To overcome this, the city is building a 6.8km tunnel system beneath river (to be completed in 2010). Known as the Clem Jones Tunnel (CLEM7), the Father of modern Brisbane, the Aus$2.2 billion (US$1.7 billion) will be the longest road tunnel in Australia.
For the two 4.3km stretches, excavated mechanically, the contractor LBB Joint Venture (Leighton Contractors Bilfinger Berger, and Baulderstone) ordered two gigantic 12.34m diameter Herrenknecht Double Shield TBMs (tunnel boring machines), Matilda and Florence, which were built, shipped and assembled on the construction site in Brisbane in a record time of one year.
Being built on a build, operate, transfer (BOT) basis, tunnel tolls will be collected by RiverCity Motorway, a consortium of the construction companies and banks, which has a 45-year operating concession.
The CLEM7 will connect five expressways on the north and south sides of the river which together carry 400,000 cars daily.
The lining segments for the tunnel (eight per ring plus one keystone) are produced nearby at a production plant provided by Herrenknecht Formwork.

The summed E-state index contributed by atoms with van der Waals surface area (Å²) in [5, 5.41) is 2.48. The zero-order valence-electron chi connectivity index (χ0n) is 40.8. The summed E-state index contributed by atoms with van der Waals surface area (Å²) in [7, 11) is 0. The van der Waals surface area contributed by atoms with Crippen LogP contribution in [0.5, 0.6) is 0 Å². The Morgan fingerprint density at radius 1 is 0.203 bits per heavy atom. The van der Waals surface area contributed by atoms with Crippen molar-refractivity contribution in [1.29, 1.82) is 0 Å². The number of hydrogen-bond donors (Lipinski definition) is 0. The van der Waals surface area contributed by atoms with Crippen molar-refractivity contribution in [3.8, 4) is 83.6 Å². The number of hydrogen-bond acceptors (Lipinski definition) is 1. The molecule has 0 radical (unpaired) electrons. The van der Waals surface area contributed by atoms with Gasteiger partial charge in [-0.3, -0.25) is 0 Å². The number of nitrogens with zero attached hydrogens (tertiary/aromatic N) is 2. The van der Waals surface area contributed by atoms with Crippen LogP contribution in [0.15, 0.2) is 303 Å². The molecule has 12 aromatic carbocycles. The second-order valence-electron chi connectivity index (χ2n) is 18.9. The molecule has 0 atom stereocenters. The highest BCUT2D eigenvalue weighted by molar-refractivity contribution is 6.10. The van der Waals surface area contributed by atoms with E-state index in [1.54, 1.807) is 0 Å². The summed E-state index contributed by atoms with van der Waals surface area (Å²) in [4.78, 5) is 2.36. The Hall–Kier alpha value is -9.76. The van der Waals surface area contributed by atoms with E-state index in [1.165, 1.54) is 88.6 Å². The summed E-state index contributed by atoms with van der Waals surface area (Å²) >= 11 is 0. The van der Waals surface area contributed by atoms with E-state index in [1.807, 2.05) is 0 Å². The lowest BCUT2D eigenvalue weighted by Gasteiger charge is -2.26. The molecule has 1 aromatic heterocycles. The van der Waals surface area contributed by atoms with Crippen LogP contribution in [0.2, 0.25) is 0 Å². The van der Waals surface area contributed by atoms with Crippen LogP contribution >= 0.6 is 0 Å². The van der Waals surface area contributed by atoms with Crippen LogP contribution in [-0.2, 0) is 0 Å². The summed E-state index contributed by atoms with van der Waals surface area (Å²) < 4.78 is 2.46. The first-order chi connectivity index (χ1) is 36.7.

In December, 2007, Matilda started excavating the tunnel with Florence starting in March 2008. Breakthrough at the intermediate station Kangaroo Point was achieved after 2,563m of tunnel in December 2008 and 2,674m of tunnel at the start of January 2009 respectively, with Florence completing the total drive in Woolloongabba after 4,043m of tunnel on 16 April, 2009. Matilda is scheduled for breakthrough as we go to press.
New incident detection software for use in tunnels has been launched by Citi
Fire detection Tyco Safety Products says that today's solutions for fire detection in road or railway tunnels need to be immune from interference or unwanted alarms and they have to continue monitoring irrespective of the enormous heat generated and rapid spread of smoke.
Its offers two solutions that, it says, ideally would be used together: fibre optic linear heat detection and IR array/IR imaging flame detection, both systems that detect fires and keep monitoring during the incident to provide emergency teams with data on how the fire is building or retreating.